Dr. Paul Bellair, Department of Sociology
Rank at time of award: Professor
In recent decades the number of individuals incarcerated for low-level felony offenses has increased substantially, with socio-economically disadvantaged Blacks disproportionately represented (Office of National Drug Control Policy, 2011) Rising concern over the uneven imprisonment of Blacks has generated an important policy debate. Extant research, typically reliant on a school but sometimes household survey of the population, reveals that Blacks and Whites are similarly involved in drug use and selling,(Alexander, Michelle, 2010) and that, irrespective of race, drug use and selling are generally not associated with neighborhood- or individual-level socio-economic disadvantage. If disadvantaged Blacks are no more or are less likely to use or sell drugs, it is argued, their disproportionate imprisonment reflects unequal enforcement of drug laws in disadvantaged Black communities (Alexander, Michelle, 2010) . That result calls into question social disorganization and social control theories, which anticipate a significant relationship between neighborhood and individual socio-economic disadvantage and drug outcomes and have been employed to explain race differences in violence (Bellair, Paul E. and Brian R. Kowalski, 2011).
A critical limitation of prior research is that the subjects most heavily involved in drug use and selling and hence at highest risk of incarceration, whether Black or White, are not likely to be included in population surveys, and if included they are more likely to attrite ( Cernkovich, Stephen A., Peggy C. Giordano and Meridith D. Pugh, 1985). Both processes distort the relationship between race, socio-economics, and drug use and sales. What is needed, then, is analysis of self-report data drawn from a random sample of high-risk subjects that are rarely included in population samples. We address that limitation by proposing growth curve analysis of a random sample of 250 male prisoners (roughly half Black and half White) and detailed survey data collected with a monthly life event calendar that spans the eighteen month period immediately preceding incarceration (Sutton et al., 2011). The social experiences of the sample are dynamic with substantial variation in and shifting exposure to socio-economic conditions including neighborhood disadvantage, individual-level socio-economic disadvantage, and drug use and drug selling. The analysis provides a clear picture of the race and socio-economic correlates of drug use and dealing in a high risk sample and takes an important step towards unraveling the important policy questions described above including hypotheses derived from social disorganization and social control theory.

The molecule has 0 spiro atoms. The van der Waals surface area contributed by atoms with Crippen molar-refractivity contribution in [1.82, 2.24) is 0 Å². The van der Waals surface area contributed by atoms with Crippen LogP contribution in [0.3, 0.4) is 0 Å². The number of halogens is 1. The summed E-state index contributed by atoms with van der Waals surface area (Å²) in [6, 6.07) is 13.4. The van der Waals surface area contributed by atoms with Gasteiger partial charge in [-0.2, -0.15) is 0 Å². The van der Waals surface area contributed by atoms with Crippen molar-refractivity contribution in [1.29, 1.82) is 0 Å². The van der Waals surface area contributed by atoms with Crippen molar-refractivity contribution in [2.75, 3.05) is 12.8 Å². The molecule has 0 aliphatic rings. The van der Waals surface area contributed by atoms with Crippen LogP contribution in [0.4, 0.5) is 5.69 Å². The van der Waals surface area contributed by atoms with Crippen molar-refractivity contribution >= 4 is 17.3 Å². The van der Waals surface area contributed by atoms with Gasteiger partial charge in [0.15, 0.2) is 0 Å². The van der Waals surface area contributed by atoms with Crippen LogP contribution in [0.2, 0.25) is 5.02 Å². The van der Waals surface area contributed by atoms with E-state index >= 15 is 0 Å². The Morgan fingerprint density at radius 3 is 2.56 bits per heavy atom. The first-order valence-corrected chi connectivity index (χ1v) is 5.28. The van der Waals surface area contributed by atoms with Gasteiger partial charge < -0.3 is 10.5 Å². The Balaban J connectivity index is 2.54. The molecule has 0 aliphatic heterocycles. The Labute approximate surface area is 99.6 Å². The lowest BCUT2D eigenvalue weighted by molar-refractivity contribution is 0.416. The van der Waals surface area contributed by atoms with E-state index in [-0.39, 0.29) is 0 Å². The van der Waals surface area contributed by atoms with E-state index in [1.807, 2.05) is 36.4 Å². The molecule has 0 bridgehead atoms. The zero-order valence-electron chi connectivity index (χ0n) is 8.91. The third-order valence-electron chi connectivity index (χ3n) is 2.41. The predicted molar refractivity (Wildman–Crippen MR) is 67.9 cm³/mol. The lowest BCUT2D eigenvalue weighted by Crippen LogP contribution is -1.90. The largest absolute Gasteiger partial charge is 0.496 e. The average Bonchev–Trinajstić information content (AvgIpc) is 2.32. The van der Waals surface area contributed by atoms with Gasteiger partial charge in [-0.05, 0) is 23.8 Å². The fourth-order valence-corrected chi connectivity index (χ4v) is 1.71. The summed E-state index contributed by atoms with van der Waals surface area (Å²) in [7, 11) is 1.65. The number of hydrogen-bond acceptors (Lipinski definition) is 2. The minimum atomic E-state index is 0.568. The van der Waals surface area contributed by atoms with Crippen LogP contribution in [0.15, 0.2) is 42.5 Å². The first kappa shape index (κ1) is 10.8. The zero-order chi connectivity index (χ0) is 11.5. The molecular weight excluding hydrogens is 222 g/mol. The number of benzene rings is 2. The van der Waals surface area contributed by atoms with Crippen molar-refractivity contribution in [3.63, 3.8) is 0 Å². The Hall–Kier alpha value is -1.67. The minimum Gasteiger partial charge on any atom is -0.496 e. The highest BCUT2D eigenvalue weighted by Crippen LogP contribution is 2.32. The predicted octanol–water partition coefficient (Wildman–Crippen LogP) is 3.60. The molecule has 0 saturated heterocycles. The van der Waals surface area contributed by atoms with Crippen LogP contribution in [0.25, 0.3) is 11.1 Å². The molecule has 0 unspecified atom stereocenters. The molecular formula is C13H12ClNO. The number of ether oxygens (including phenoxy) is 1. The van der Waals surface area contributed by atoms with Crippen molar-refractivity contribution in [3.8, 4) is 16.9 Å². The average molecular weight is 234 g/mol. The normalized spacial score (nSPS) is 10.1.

Publications resulting from this seed grant:
James Sutton, Paul E. Bellair, Brian R. Kowalski, Ryan Light, and Donald Hutcherson. 2011. “Reliability and validity of prisoner self-reports gathered using the life event calendar method.” Journal of Quantitative Criminology 27: 151-171, PMCID:PMC3768153. PMCID: PMC3768153 PMCID: PMC3768153